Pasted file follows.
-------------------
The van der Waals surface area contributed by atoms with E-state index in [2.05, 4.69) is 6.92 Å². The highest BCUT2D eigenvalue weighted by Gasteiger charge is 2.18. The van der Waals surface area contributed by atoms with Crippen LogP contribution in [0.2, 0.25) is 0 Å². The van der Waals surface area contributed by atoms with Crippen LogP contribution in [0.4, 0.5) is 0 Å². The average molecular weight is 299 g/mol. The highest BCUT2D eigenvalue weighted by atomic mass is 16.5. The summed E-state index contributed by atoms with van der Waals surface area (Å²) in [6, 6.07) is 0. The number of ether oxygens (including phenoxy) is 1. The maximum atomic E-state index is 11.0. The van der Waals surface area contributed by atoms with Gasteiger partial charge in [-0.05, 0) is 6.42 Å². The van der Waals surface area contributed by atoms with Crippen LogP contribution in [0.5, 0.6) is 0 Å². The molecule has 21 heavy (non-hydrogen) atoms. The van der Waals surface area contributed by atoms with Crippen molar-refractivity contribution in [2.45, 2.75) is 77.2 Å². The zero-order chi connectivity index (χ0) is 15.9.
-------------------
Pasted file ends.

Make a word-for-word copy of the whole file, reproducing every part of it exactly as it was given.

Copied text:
The van der Waals surface area contributed by atoms with E-state index in [2.05, 4.69) is 6.92 Å². The highest BCUT2D eigenvalue weighted by Gasteiger charge is 2.18. The van der Waals surface area contributed by atoms with Crippen LogP contribution in [0.2, 0.25) is 0 Å². The van der Waals surface area contributed by atoms with Crippen LogP contribution in [0.4, 0.5) is 0 Å². The average molecular weight is 299 g/mol. The highest BCUT2D eigenvalue weighted by atomic mass is 16.5. The summed E-state index contributed by atoms with van der Waals surface area (Å²) in [6, 6.07) is 0. The number of ether oxygens (including phenoxy) is 1. The maximum atomic E-state index is 11.0. The van der Waals surface area contributed by atoms with Gasteiger partial charge in [-0.05, 0) is 6.42 Å². The van der Waals surface area contributed by atoms with Crippen LogP contribution in [0.5, 0.6) is 0 Å². The molecule has 21 heavy (non-hydrogen) atoms. The van der Waals surface area contributed by atoms with Crippen molar-refractivity contribution in [2.45, 2.75) is 77.2 Å². The zero-order chi connectivity index (χ0) is 15.9.